An increase in demand for steel, following peak construction season in China, has pushed iron ore prices back up to close to US$60 a tonne. Even as many steel mills struggle with excess capacity, expectations for steel demand has rebounded due to the growth of the Chinese property market. The global steel market has suffered from low prices for the past year, particularly due to excess supply and waning Chinese demand.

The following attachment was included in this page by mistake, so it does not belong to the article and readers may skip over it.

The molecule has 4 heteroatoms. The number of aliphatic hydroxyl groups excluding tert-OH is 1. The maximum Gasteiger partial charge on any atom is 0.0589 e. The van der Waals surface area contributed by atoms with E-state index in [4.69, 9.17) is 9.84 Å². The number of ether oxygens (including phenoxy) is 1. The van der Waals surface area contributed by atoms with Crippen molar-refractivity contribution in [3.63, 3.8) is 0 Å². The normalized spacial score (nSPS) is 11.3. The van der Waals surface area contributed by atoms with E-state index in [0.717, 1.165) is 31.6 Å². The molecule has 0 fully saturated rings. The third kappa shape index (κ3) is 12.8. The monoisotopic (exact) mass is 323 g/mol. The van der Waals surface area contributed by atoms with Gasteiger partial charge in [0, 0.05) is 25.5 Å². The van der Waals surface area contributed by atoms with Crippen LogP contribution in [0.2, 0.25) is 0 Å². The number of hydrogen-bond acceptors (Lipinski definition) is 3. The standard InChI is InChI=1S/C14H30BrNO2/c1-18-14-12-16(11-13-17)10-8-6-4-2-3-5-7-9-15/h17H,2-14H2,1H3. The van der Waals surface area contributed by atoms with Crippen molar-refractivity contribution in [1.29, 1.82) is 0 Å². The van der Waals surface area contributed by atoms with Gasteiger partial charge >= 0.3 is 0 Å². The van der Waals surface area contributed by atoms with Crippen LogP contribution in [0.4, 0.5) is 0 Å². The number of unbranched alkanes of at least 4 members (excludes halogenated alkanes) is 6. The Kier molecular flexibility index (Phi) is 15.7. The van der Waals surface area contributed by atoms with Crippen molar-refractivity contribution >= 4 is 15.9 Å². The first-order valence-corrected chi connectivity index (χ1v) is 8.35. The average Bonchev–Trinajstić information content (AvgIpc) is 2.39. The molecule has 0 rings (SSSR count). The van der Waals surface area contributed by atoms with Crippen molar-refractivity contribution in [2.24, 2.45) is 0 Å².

According to analysts at Citi, even as global steel demand is expected to remain flat this year, an additional 100 million to 120 million tonnes of low-cost iron ore supply is expected in the market. The increase in steel prices may also lead to the restart of higher-cost Chinese iron ore mines. For these reasons, analysts expressed pessimism regarding the pick-up in iron ore prices, cautioning that prices were still vulnerable to the weaknesses of the global steel market. Since iron ore prices fell from more than US$140 a tonne in early 2014, China has increased its dependence on foreign supply, with up to 86.7 per cent of iron ore being imports in the first two months of 2016. The World Steel Association also published numbers showing significant contraction in global steel demand, with an expected fall of about 0.8 per cent this year to 1,488 tonnes.